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The Telegraph

Labour’s Hartlepool candidate accused of ‘desperate’ approach over St George’s cross posters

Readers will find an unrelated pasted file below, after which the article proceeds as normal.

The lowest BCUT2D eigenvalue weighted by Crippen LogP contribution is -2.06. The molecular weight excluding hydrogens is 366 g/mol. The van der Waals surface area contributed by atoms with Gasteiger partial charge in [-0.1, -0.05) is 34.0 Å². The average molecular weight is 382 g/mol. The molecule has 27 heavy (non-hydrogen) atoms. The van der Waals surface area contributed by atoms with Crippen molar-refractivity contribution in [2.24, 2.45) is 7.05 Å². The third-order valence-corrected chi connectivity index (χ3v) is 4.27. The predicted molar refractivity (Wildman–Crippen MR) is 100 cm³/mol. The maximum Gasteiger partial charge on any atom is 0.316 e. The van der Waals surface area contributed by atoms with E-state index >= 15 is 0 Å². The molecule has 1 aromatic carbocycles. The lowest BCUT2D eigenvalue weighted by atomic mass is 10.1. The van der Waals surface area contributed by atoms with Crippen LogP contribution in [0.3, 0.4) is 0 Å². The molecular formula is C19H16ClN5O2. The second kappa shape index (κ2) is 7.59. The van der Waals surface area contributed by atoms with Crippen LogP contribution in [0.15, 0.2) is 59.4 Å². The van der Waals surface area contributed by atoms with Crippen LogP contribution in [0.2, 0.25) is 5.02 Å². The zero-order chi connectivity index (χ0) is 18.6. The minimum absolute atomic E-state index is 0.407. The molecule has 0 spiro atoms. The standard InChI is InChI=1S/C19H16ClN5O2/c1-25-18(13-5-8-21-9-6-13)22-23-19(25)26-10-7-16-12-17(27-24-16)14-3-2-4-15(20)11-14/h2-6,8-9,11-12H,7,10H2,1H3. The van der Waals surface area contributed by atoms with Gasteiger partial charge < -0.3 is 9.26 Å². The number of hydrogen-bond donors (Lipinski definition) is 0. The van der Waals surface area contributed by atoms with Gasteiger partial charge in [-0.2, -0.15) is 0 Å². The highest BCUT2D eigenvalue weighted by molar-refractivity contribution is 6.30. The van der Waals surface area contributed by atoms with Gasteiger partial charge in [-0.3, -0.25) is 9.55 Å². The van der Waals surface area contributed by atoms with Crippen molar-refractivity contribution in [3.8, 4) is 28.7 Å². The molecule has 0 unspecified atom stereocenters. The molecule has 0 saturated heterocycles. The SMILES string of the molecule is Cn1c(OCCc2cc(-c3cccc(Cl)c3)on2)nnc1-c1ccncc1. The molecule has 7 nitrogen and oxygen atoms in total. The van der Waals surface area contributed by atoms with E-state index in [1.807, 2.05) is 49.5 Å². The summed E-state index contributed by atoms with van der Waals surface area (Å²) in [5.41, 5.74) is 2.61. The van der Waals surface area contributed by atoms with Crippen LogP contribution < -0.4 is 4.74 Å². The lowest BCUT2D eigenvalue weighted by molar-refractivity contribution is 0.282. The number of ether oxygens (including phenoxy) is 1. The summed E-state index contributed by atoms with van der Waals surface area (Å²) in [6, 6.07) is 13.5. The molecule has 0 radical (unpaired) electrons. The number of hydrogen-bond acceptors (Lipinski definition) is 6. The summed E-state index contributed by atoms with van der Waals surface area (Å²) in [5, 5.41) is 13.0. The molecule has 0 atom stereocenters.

Labour’s candidate in the Hartlepool by-election has been accused of “desperate” tactics to win back “Red Wall” voters by handing out St George’s cross flyers to put in their windows. Posters handed out late last week wished voters “Happy St George’s Day from Dr Paul Williams and the Labour team”. The flyers said: “Display this poster with pride in your window. Please enjoy St George’s Day in a Covid-secure way, helping us all defeat the virus together.” Jake Berry, the chairman of the Northern Research Group of Tory MPs, who was campaigning in the seat, said: “This Metropolitan elite Labour party is insulting the intelligence of Northern voters by thinking that they will support Labour by just putting a St George’s flag on a leaflet. This won’t change the mind of voters about Labour’s patriotism.” Richard Tice, the leader of the Reform Party, which is standing a candidate in the by-election, described the leaflets as a “last desperate throw of the dice by Labour’s Paul Williams”. Sir Keir Starmer, the Labour leader, has been criticised by the Left for trying to move Labour in a more patriotic direction by focusing more on British values and the union flag. Former shadow cabinet ministers Clive Lewis and Richard Burgeon have warned that the plan risks alienating young and black and minority ethnic voters. However, some of the party’s former MPs defended the strategy. Gareth Snell, the ex-MP for Stoke-on-Trent Central, told The Guardian that people should realise how critical some of the issues were for some voters and that patriotism should not be conflated with xenophobia. “I don’t think some of the criticism that came out… that suggested that this is just a move towards nationalism is fair at all because there is a clear and distinct difference between patriotism and nationalism,” he said. “Clement Attlee and Denis Healey both wore uniforms and took pride in their country, and no one would consider them nationalists.” The flyers inevitably drew comparison with the row at the Rochester by-election in 2014 when the Labour MP Emily Thornberry, now the shadow trade secretary, posted an image of a flag-draped house on Twitter with the caption: “Image from Rochester”. Ms Thornberry was forced to quit the shadow Cabinet at the time and admitted she had “made a mistake” and apologised “if she had upset or insulted anybody”. A Labour spokesman said: “Paul and the campaign team were proud to celebrate St George’s Day and enjoyed a sunny day having lots of positive conversations with voters.”


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